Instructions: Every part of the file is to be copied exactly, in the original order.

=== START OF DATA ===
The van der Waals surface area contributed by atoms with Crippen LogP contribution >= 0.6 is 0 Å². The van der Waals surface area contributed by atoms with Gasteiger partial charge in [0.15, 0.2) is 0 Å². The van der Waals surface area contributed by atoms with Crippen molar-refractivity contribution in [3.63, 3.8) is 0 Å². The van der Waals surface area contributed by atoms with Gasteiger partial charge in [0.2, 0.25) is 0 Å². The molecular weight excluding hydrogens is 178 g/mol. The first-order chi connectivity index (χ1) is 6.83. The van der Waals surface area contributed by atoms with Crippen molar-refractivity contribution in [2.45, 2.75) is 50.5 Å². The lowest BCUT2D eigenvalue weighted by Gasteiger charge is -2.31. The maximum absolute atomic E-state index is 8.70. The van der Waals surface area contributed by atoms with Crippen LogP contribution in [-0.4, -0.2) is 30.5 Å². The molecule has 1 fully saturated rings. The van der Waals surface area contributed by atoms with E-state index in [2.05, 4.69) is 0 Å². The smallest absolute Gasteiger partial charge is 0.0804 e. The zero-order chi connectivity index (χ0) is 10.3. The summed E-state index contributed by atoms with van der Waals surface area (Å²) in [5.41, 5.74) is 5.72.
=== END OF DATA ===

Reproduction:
The van der Waals surface area contributed by atoms with Crippen LogP contribution >= 0.6 is 0 Å². The van der Waals surface area contributed by atoms with Gasteiger partial charge in [0.15, 0.2) is 0 Å². The van der Waals surface area contributed by atoms with Crippen molar-refractivity contribution in [3.63, 3.8) is 0 Å². The van der Waals surface area contributed by atoms with Gasteiger partial charge in [0.2, 0.25) is 0 Å². The molecular weight excluding hydrogens is 178 g/mol. The first-order chi connectivity index (χ1) is 6.83. The van der Waals surface area contributed by atoms with Crippen molar-refractivity contribution in [2.45, 2.75) is 50.5 Å². The lowest BCUT2D eigenvalue weighted by Gasteiger charge is -2.31. The maximum absolute atomic E-state index is 8.70. The van der Waals surface area contributed by atoms with Crippen LogP contribution in [-0.4, -0.2) is 30.5 Å². The molecule has 1 fully saturated rings. The van der Waals surface area contributed by atoms with E-state index in [2.05, 4.69) is 0 Å². The smallest absolute Gasteiger partial charge is 0.0804 e. The zero-order chi connectivity index (χ0) is 10.3. The summed E-state index contributed by atoms with van der Waals surface area (Å²) in [5.41, 5.74) is 5.72.